Sonic Gems: George Harrison – All Things Must Pass

Born on February 25, 1943, the English guitarist, singer-songwriter and producer George Harrison was the quiet Beatle and so any other things before his untimely death of cancer on November 29, 2001.  His embrace of Indian culture made its mark on the music of the Beatles and on pop culture itself.  Although most of the Beatles music was a collaboration between Lennon and McCartney, from 1965 onward,  most Beatles albums contained at least two Harrison compositions.  From his contributions, the following hits came to a forefront:  TaxmanWithin You Without YouWhile My Guitar Gently WeepsHere Comes the Sun and Something.

Harrison’s influences for his music include George Formby, Django Reinhardt, Carl Perkins, Chet Atkins and Chuck Berry.  In 1965 he led the Beatles into folk rock with some of his composition showing the influence of The Byrds and Bob Dylan.  His inclinations toward Indian Classical Music led to his use of a sitar on Norwegian Wood (This Bird Has Flown).

In 1970, Harrison released the triple album All Things Must Pass.  This was his third solo album and his first since the break up of The Beatles.  The album showed Harrison’s influence by artists such as Bob Dylan, the Band, Delaney & Bonnie and Billy Preston.  Harrison’s signature sound – the use of the slide guitar.  Aloha Promises Forever rates this album a solid eight out of 10.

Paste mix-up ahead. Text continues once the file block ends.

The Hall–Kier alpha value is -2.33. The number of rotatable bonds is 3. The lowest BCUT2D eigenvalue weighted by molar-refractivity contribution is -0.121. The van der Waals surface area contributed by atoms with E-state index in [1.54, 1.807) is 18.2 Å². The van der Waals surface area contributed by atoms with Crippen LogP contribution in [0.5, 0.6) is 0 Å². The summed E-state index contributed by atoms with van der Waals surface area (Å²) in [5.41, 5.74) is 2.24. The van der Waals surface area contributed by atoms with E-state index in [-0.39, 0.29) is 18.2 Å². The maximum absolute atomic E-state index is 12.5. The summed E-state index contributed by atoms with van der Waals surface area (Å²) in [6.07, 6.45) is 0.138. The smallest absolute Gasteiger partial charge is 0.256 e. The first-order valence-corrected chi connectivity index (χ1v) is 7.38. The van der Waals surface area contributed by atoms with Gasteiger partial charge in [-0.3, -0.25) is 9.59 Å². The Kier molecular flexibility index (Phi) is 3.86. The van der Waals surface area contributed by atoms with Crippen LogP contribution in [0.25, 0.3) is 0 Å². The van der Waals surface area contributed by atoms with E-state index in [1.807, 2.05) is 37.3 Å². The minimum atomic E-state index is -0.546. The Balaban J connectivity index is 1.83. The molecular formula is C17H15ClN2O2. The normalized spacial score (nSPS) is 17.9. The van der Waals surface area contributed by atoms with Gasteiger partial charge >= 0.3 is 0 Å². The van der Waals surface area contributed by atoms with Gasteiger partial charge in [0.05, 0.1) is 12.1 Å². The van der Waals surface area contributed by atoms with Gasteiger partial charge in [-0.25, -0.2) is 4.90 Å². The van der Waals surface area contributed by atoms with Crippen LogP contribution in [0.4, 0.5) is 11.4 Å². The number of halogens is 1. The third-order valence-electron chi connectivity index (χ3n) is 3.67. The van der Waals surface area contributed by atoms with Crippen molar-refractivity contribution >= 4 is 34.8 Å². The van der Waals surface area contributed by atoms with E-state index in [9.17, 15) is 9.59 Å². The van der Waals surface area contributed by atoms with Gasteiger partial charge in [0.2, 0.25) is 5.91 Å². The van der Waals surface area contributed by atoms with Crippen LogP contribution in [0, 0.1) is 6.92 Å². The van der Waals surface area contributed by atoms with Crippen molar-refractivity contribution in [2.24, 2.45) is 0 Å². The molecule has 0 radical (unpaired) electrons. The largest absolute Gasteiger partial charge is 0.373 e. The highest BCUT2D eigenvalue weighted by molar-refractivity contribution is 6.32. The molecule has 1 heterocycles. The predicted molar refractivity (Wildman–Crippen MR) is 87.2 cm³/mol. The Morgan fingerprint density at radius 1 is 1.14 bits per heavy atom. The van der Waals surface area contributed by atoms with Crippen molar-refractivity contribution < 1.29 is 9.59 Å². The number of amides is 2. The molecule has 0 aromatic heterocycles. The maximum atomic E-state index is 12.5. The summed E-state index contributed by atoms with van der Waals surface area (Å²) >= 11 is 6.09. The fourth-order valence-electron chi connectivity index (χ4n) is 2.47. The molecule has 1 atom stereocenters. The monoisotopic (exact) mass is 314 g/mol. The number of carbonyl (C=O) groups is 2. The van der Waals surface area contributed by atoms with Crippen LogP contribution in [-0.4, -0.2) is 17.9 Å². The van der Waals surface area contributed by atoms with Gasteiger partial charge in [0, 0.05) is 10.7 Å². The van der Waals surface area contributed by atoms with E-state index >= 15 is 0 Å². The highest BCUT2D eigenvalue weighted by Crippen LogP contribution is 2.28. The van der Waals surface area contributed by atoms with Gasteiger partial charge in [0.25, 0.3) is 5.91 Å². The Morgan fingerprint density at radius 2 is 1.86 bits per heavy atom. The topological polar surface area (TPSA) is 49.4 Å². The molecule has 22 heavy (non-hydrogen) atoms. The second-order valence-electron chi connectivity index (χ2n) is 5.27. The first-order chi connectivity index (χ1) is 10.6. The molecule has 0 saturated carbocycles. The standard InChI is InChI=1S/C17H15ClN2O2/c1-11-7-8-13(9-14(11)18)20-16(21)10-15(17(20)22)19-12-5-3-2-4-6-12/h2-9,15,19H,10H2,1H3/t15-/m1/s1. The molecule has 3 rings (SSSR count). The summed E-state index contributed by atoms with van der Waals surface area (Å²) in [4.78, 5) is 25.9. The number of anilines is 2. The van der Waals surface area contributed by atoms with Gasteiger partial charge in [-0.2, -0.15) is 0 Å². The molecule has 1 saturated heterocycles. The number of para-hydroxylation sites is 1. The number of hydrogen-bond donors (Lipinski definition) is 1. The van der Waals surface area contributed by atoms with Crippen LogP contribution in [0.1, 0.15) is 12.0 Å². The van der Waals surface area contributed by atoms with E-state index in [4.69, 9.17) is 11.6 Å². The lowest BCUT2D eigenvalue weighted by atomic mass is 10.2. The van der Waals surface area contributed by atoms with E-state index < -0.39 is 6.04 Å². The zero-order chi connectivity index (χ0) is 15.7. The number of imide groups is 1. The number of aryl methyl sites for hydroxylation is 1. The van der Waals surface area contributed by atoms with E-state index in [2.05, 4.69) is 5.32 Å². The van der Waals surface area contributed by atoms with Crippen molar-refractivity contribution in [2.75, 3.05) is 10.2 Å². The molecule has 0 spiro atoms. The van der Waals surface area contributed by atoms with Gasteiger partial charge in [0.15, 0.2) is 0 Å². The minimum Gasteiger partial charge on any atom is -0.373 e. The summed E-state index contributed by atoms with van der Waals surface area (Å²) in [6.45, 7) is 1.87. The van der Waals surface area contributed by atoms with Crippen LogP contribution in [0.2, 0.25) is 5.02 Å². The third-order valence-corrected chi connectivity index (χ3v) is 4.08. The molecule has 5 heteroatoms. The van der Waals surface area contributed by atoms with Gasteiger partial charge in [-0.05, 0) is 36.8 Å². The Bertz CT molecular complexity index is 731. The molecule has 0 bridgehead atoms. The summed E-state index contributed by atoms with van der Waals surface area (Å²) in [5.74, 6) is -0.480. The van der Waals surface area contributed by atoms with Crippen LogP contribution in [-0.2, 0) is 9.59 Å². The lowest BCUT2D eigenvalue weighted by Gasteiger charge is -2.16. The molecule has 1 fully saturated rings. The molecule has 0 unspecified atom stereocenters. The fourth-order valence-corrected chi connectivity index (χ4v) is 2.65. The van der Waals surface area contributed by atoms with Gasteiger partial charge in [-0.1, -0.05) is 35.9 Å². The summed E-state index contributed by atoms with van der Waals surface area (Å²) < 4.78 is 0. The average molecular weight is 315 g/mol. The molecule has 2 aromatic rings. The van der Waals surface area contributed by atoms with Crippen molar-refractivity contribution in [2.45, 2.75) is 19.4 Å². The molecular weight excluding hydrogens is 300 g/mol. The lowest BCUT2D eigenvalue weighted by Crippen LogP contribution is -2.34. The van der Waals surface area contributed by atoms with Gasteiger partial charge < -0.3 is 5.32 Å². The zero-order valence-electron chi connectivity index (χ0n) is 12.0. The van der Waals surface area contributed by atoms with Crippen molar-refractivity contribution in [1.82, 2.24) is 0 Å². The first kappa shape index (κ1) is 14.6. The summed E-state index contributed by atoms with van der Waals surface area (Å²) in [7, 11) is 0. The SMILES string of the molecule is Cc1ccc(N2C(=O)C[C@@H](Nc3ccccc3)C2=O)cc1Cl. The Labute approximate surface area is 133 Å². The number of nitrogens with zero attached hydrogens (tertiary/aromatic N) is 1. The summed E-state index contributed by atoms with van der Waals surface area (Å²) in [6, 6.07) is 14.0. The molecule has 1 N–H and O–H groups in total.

You may listen to All Things Must Pass at:



About alohapromisesforever

Writer, poet, musician, surfer, father of two princesses.
This entry was posted in Thought For the Day and tagged , , , , , , , , . Bookmark the permalink.

Leave a Reply

Fill in your details below or click an icon to log in: Logo

You are commenting using your account. Log Out /  Change )

Google+ photo

You are commenting using your Google+ account. Log Out /  Change )

Twitter picture

You are commenting using your Twitter account. Log Out /  Change )

Facebook photo

You are commenting using your Facebook account. Log Out /  Change )

Connecting to %s